Take the 2-minute tour ×
MathOverflow is a question and answer site for professional mathematicians. It's 100% free, no registration required.

What are the most fundamental/useful/interesting ways in which the concepts of Brownian motion, martingales and markov chains are related?

I'm a graduate student doing a crash course in probability and stochastic analysis. At the moment, the world of probability is a confusing blur, but I'm starting with a grounding in the basic theory of markov chains, martingales and Brownian motion. While I've done a fair amount of analysis, I have almost no experience in these other matters and while understanding the definitions on their own isn't too difficult, the big picture is a long way away.

I would like to gather together results and heuristics, each of which links together two or more of Brownian motion, martingales and Markov chains in some way. Answers which relate probability to real or complex analysis would also be welcome, such as "Result X about martingales is much like the basic fact Y about sequences".

The thread may go on to contain a Big List in which each answer is the posters' favourite as yet unspecified result of the form "This expression related to a markov chain is always a martingale because blah. It represents the intuitive idea that blah".

Because I know little, I can't gauge the worthiness of this question very well so apologies in advance if it is deemed untenable by the MO police.

share|improve this question
    
How about this: Brownian motion is a Markov process and a martingale. While you're at it, consider the representation of continuous martingales as time changes of Brownian motion: en.wikipedia.org/wiki/Wiener_process#Time_change –  Steve Huntsman Sep 29 '10 at 17:40
2  
If you're a grad student at Cambridge, have you tried looking in some combination of James Norris' Markov Chains book and David Williams' Probability with Martingales? The former grew out of the Cambridge lecture course I think. –  Yemon Choi Sep 29 '10 at 18:21
    
Changed to community - I had intended to but forgot when I posted it. Yes I am familiar with both of those books and am looking at them at the momnet; I don't really intend for this question to be a substitute to learning things 'properly' (from e.g. books), but thought it would be fun and the answers would be nice tid bits with which to test my understanding and flesh out the big picture a bit (not that's really taken off (yet)). –  Spencer Sep 29 '10 at 21:17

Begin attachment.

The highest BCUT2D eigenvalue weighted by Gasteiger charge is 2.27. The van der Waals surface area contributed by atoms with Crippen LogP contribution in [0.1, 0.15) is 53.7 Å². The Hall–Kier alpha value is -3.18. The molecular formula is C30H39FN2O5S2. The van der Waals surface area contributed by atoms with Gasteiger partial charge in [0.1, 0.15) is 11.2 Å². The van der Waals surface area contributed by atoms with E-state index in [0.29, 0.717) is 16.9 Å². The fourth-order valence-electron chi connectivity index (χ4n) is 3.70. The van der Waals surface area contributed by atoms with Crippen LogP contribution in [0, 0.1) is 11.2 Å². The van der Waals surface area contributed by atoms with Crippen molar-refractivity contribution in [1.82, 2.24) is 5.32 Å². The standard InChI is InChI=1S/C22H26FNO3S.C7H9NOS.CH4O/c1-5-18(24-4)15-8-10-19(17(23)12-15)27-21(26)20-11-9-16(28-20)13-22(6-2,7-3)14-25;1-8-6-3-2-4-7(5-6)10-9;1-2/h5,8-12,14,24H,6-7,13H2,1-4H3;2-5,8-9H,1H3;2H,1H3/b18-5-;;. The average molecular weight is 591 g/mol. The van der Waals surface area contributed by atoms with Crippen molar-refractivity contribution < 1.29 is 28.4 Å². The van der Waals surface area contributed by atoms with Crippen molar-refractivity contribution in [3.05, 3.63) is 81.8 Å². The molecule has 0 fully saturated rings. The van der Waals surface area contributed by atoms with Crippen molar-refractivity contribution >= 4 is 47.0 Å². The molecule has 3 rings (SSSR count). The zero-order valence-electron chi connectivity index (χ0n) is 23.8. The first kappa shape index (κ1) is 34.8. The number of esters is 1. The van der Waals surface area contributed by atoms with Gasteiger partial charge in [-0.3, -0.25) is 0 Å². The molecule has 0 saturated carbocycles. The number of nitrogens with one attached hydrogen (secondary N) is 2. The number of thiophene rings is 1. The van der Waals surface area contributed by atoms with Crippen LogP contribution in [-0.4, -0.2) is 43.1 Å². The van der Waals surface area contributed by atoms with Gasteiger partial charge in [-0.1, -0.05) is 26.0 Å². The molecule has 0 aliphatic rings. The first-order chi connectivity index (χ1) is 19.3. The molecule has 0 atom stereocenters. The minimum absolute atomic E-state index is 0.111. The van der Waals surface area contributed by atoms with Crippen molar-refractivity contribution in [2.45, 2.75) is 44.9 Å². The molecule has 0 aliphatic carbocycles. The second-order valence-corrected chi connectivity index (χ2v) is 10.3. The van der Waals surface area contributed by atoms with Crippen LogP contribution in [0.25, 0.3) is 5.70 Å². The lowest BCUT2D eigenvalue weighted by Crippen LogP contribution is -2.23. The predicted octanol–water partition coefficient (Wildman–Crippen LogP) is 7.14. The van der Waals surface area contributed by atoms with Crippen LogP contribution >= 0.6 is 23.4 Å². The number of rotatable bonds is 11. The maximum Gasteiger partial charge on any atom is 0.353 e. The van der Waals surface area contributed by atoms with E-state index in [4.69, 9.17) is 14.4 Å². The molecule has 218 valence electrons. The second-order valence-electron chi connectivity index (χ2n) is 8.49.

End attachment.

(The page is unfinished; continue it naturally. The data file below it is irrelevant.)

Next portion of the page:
4  
There's not really a question here, so this post isn't well-suited to MO. This sort of big-picture exploration is better done in person than on this forum. Since you're at Cambridge, I recommend going to somebody like Geoffrey Grimmett and asking him to regale you with tales of probability. –  Tom LaGatta Oct 1 '10 at 16:22

5 Answers 5

Hi,

Regarding Martingales you can see them as fair games This means that if the (martingale) process represents your (random) wealth, you should not be able to design a strategy to increase your current wealth, no matter what the outcome of the sample space is.

Brownian Motion can be seen as a limit of rather simple random walks but I'm sure that you know about this.

Markov processes "disconnect" Future and Past of the process conditionnally on the present value of the process. Where "disconnect" means that functions of past and of future values of the process are independent conditionnally on the present value of the process.

Does it make things more clear ?

share|improve this answer

Levy's characterisation of Brownian motion:

If $X$ is a continuous martingale and $X$ has quadratic variation process $[ X ]_t = t$ then $X$ is a standard Brownian motion.

share|improve this answer

Let $(B_t)_{t \geq 0}$ be a Brownian motion and $\mathcal B_t:=\sigma(\{B_s : s \leq t\})$ its natural filtration. Then

  • $B_t$ is a martingale,
  • $B_t^2-t$ is a martingale,
  • $\exp(\theta B_t - \frac{1}{2}\theta^2 t)$ is a martingale, and
  • $H_n(t,B_t)$ is a martingale for every $n$, where $H_n(t,x)$ is the Hermite polynomial defined by $$ \exp(\theta x - \frac{1}{2}\theta^2 t) = \sum_{n=0}^{\infty} \frac{\theta^n}{n!} H_n(t,x).$$ Note that $H_1(t,x)=x$ and $H_2(t,x)=x^2-t$, so this latter statement implies the first two.

When writing "is a martingale", it is obviously "with respect to the filtration $(\mathcal B_t)_{t\geq 0}$".

A remarkable consequence of the Levy's characterization of Brownian motion is that every continuous martingale is a time-change of Brownian motion.

Source: L.C.G. Rogers and D. Williams, Diffusion, Markov Processes and Martingales, Vol.1 (2000)

share|improve this answer

If X is a continuous martingale of finite variation such that $X_0 = 0$, then $P(X_t = 0 \ \ \forall t) = 1$.

share|improve this answer

Your Answer

 
discard

By posting your answer, you agree to the privacy policy and terms of service.

Not the answer you're looking for? Browse other questions tagged or ask your own question.